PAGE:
View Full Version : Expectations for College?

June 26th, 2017, 01:41 AM
So, I'd like to go to college/university for a degree in psychology. But I don't know how likely that is, because I was a TERRIBLE student in high school. I barely finished my last year and the highest ACT score I got was a 21. Would this stop me from being accepted into a college? I'd honestly love to go for both the experience and to study something I'm genuinely interested in (which not doing so was a reason I didn't do well in high school.)

It would also have to be at least a year after finishing high school, not sure how much it matters whether someone goes to college immediately or not.

Any advice appreciated. :)

June 29th, 2017, 06:24 PM
its good to study something you like , i wasnt good at high either but i just finished a culinary college and it was fine . Just check what do you need to do to join a psycology college and go for it . its not something special , i would say its like school just with adults in. i wish you good luck .

Deleted User
June 29th, 2017, 08:01 PM
It absolutely doesn't matter when you go to college. There's a man in my program who rather deceptively looks our age somehow but he's 46, has two kids, a wife, and honestly? He's as into all of this as we are. You're never too old to want to learn. And it can be good to take a year off. We're in school from as young as 3 to 19 in some cases. That's a long damn time. Take your time. There's no rush.

Be prepared though, college is a lot of work no matter what type of program you're in. If you want something, you have to work for it. You're going to end up taking mandatory courses that you may not like as much as the rest of your major. Put in the effort even if it's just enough to pass. But moral of the story? You're going to be busy. Time management will be your best skill though don't feel bad if it takes awhile to figure out. I'm a fully independent adult and I'm still working on it.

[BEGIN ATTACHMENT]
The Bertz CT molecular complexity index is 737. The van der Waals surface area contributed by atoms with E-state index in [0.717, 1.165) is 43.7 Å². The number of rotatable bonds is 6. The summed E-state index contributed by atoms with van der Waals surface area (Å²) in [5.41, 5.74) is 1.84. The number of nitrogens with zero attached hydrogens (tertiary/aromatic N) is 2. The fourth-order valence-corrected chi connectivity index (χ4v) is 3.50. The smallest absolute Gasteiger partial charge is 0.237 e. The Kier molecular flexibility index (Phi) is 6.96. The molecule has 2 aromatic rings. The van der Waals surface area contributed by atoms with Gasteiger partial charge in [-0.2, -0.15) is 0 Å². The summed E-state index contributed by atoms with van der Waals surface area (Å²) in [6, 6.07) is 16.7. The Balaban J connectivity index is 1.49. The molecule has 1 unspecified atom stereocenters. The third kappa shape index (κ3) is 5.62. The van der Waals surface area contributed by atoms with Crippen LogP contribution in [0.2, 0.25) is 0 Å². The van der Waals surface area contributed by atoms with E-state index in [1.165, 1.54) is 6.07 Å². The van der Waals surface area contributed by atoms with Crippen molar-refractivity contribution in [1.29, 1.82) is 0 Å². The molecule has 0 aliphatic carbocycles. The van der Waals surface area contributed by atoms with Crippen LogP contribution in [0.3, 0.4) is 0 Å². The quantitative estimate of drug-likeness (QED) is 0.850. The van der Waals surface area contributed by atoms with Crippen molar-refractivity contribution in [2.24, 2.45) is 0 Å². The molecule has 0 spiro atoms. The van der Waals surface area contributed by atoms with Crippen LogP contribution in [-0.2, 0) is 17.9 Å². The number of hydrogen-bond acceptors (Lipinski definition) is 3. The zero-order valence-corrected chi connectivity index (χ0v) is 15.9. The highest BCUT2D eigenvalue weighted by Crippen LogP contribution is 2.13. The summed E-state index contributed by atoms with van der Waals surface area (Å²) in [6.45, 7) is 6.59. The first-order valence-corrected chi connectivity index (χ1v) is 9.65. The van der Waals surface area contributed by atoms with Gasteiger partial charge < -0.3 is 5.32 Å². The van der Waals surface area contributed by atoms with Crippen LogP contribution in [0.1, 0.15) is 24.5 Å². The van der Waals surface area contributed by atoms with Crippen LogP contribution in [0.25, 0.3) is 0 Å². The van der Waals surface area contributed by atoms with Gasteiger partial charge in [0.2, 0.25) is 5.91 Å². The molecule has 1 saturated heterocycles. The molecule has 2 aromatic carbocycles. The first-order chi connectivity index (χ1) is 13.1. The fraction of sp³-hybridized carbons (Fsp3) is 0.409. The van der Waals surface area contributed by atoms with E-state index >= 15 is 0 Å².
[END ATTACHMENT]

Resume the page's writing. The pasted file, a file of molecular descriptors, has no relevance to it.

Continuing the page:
If you're studying something you're interested in, the rest will be worth it. And absolutely do not feel bad if you change your mind. A lot of people do. But if you love your program and put in the work, you'll be fine. Also, remember to have fun.

(As for the ACT, I apologize because I'm Canadian and none of those scores mean anything to me so you'll have to find another American to help you there. Hope the rest helps though!)

June 30th, 2017, 12:23 PM
I mean, if you were expecting to get into a Harvard or a Yale, that would be quite unlikely. But there are definitely plenty of other schools that are still good that would accept you in a heartbeat. However, some of them can be expensive and you might not get a proper scholarship, so a good place to start may be a community college. At a community college, you barely have to pay any money to attend and you're almost guaranteed to get in, so you could go there and improve your grades enough so that when you apply for a university in order to get a degree, you would hopefully get a scholarship too.

July 5th, 2017, 04:45 PM
i would find the university(ies) you are interested in then talk to admissions as well as a professor in the program you are interested in.

if they school doesn't seem to interested as is, ask about starting at a community college getting some of the gen-ed credits done then transferring in once you "prove yourself" as a college student

July 5th, 2017, 06:42 PM
Since you did not achieve high academic success in HS you might want to contact your local community college for a starting point. Admission is much easier and a counselor can put you on track to achieve your academic goals. From CC you can matriculate to a four year college to complete your degree. Good luck!